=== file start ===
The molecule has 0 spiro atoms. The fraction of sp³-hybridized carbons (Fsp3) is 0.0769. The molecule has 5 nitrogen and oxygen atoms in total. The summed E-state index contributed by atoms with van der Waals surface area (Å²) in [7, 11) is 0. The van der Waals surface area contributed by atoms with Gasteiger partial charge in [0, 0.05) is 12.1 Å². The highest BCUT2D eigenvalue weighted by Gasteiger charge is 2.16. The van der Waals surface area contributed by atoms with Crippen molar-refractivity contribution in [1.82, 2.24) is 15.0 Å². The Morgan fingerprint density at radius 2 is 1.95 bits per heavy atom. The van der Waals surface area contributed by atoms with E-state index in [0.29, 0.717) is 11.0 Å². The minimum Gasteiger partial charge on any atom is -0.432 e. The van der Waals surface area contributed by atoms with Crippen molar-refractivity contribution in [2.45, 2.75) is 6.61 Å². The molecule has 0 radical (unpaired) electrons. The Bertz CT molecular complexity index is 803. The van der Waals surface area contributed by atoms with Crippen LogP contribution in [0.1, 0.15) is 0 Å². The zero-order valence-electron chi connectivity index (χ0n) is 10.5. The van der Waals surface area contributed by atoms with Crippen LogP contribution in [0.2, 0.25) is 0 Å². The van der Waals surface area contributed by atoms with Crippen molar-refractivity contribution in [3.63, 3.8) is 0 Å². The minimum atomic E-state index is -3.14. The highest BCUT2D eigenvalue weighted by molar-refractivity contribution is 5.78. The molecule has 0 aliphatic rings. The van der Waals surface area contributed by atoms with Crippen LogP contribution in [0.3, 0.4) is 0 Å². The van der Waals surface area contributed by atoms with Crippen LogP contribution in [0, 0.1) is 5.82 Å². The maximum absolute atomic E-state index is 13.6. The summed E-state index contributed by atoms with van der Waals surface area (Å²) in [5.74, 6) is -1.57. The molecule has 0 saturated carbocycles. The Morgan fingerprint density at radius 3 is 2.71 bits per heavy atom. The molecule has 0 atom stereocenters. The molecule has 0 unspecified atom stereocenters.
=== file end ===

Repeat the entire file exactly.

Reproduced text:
The molecule has 0 spiro atoms. The fraction of sp³-hybridized carbons (Fsp3) is 0.0769. The molecule has 5 nitrogen and oxygen atoms in total. The summed E-state index contributed by atoms with van der Waals surface area (Å²) in [7, 11) is 0. The van der Waals surface area contributed by atoms with Gasteiger partial charge in [0, 0.05) is 12.1 Å². The highest BCUT2D eigenvalue weighted by Gasteiger charge is 2.16. The van der Waals surface area contributed by atoms with Crippen molar-refractivity contribution in [1.82, 2.24) is 15.0 Å². The Morgan fingerprint density at radius 2 is 1.95 bits per heavy atom. The van der Waals surface area contributed by atoms with E-state index in [0.29, 0.717) is 11.0 Å². The minimum Gasteiger partial charge on any atom is -0.432 e. The van der Waals surface area contributed by atoms with Crippen molar-refractivity contribution in [2.45, 2.75) is 6.61 Å². The molecule has 0 radical (unpaired) electrons. The Bertz CT molecular complexity index is 803. The van der Waals surface area contributed by atoms with Crippen LogP contribution in [0.1, 0.15) is 0 Å². The zero-order valence-electron chi connectivity index (χ0n) is 10.5. The van der Waals surface area contributed by atoms with Crippen LogP contribution in [0.2, 0.25) is 0 Å². The van der Waals surface area contributed by atoms with Crippen molar-refractivity contribution in [3.63, 3.8) is 0 Å². The minimum atomic E-state index is -3.14. The highest BCUT2D eigenvalue weighted by molar-refractivity contribution is 5.78. The molecule has 0 aliphatic rings. The van der Waals surface area contributed by atoms with Crippen LogP contribution in [0.3, 0.4) is 0 Å². The van der Waals surface area contributed by atoms with Crippen LogP contribution in [0, 0.1) is 5.82 Å². The maximum absolute atomic E-state index is 13.6. The summed E-state index contributed by atoms with van der Waals surface area (Å²) in [5.74, 6) is -1.57. The molecule has 0 saturated carbocycles. The Morgan fingerprint density at radius 3 is 2.71 bits per heavy atom. The molecule has 0 atom stereocenters. The molecule has 0 unspecified atom stereocenters.